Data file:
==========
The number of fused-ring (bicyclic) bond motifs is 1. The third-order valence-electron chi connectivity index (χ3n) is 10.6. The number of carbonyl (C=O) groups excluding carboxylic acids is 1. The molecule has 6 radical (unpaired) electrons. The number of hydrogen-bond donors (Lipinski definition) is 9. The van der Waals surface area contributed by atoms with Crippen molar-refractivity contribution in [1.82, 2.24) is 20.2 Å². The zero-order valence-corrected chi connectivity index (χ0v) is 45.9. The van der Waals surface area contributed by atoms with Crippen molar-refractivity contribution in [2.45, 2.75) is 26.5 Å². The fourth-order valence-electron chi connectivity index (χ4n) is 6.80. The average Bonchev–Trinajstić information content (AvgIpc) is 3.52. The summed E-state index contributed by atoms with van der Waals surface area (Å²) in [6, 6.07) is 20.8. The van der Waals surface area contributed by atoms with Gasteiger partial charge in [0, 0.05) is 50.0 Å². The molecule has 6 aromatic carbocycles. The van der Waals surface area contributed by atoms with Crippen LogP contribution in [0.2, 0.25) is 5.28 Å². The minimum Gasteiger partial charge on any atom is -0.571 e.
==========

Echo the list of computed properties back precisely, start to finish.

The number of fused-ring (bicyclic) bond motifs is 1. The third-order valence-electron chi connectivity index (χ3n) is 10.6. The number of carbonyl (C=O) groups excluding carboxylic acids is 1. The molecule has 6 radical (unpaired) electrons. The number of hydrogen-bond donors (Lipinski definition) is 9. The van der Waals surface area contributed by atoms with Crippen molar-refractivity contribution in [1.82, 2.24) is 20.2 Å². The zero-order valence-corrected chi connectivity index (χ0v) is 45.9. The van der Waals surface area contributed by atoms with Crippen molar-refractivity contribution in [2.45, 2.75) is 26.5 Å². The fourth-order valence-electron chi connectivity index (χ4n) is 6.80. The average Bonchev–Trinajstić information content (AvgIpc) is 3.52. The summed E-state index contributed by atoms with van der Waals surface area (Å²) in [6, 6.07) is 20.8. The van der Waals surface area contributed by atoms with Gasteiger partial charge in [0, 0.05) is 50.0 Å². The molecule has 6 aromatic carbocycles. The van der Waals surface area contributed by atoms with Crippen LogP contribution in [0.2, 0.25) is 5.28 Å². The minimum Gasteiger partial charge on any atom is -0.571 e.